So, let's have a look at the thing. When you open the package, it will play the Intel tune (seriously) and reveal a power cord, power brick, some quick start guides and warranty papers and the NUC itself. I had seen all the pictures online before, but it's still hard to comprehend how small the thing is before you actually see it live. For perspective I placed a PS3 controller next to the thing.
|D34010WYK NUC next to a PS3 controller|
So let's have a look at the chassis. The glossy black top looks rather nice with aluminum chassis, even if I would have preferred a full aluminum chassis. The front side houses 2 USB 3.0 connectors, combined heaphone/microphone jack and the IR receiver. The power button sits on the top.
|The front side|
In the rear we have a 19-volt DC connector, mini DisplayPort 1.2a connector, mini HDMI 1.4a connector, RJ45 Ethernet connector and 2 USB 3.0 ports. It's worth noting that all external USB ports are of the latest 3.0 type. There's an internal USB 2.0 header on the mainboard, that's currently unused in my setup.
|Connectivity on the back side|
There are 4 regular Phillips-head screws on the bottom, one inside each rubber foot. After popping off the bottom cover the mainboard is exposed. As you probably already know, you will need to install at least a single DDR3L (1.35V) memory module in the NUC, but you can install another one to enable dual channel memory mode, which is a bit faster as well as an mSATA SSD disk and a WiFi card. Or you could think of something else to put in the full and half size mini PCIe slots.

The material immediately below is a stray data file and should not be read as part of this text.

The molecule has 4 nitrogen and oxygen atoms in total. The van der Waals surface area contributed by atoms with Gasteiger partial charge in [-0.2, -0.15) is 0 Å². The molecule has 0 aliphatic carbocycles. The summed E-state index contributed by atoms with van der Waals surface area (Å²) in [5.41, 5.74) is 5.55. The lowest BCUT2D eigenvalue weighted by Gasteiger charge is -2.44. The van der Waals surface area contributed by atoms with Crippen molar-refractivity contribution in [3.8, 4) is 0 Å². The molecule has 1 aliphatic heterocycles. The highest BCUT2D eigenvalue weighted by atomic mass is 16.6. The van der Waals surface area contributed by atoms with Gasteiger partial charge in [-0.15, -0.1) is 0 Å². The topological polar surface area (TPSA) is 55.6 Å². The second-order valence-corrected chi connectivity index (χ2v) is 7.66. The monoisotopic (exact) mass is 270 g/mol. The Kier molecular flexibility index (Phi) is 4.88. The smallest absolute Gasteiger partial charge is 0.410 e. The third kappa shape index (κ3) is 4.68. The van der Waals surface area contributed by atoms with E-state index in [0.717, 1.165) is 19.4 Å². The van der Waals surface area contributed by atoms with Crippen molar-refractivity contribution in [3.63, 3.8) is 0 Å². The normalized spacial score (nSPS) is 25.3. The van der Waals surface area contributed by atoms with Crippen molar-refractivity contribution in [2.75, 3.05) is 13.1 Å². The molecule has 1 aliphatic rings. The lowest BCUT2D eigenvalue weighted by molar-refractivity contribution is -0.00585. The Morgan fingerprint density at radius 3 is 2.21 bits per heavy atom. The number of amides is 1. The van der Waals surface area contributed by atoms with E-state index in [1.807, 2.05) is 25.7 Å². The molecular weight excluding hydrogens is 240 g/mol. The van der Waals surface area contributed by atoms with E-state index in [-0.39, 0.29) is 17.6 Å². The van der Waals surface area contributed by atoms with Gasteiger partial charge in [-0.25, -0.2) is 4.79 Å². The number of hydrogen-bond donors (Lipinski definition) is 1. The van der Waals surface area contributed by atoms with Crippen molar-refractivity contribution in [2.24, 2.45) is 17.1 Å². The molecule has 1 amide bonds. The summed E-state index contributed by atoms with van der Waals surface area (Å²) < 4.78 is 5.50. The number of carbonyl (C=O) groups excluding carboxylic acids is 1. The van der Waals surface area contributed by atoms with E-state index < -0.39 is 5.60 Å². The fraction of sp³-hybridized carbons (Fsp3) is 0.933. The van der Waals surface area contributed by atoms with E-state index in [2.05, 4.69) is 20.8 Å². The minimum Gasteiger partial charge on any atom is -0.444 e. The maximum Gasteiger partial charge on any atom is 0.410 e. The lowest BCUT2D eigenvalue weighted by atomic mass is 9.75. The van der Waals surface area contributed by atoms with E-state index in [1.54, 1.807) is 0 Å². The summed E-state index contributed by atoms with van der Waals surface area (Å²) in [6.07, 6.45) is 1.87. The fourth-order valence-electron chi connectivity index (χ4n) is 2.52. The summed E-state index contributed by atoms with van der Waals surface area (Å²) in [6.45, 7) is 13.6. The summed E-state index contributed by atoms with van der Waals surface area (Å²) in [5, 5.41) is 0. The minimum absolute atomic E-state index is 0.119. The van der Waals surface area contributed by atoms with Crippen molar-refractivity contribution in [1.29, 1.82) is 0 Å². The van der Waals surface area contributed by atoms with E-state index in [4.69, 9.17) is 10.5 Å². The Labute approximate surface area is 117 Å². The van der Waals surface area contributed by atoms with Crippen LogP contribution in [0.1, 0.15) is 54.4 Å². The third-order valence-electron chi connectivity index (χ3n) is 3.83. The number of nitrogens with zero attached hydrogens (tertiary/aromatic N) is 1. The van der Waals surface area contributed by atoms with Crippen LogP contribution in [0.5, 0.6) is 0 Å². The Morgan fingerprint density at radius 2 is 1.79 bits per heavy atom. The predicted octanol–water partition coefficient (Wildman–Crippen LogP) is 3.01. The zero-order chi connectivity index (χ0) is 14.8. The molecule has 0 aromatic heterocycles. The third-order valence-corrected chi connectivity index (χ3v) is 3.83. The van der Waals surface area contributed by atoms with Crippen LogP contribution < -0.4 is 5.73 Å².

|The mainboard with the components|
My WiFi card and mSATA SSD drive had not arrived yet, so I only had to install my memory at this point. Installing the memory is easy, just insert it in a slight angle and push down until it clicks down. There's a good pictured quick start guide with the NUC that will explain you all this in details. Even if you've never built a PC yourself, it's fairly simple to build the NUC.
On the top side of the board you have the CPU and the fan assembly as well as a custom solutions header, which will give you additional possibilities if you're building a system in a custom casing instead of the Intel provided one. I did not have any use for it, so I did not take off the board to see the other side.
|Single DDR3L 1.35V SODIMM module installed|
Allright, that's it for now, I'll have a look at the BIOS settings later on and talk about installing the OpenELEC operating system which is the soul of my future home theater machine. My first impressions of the latest OpenELEC nightly are very positive - after a bit of tweaking almost everything works as I want.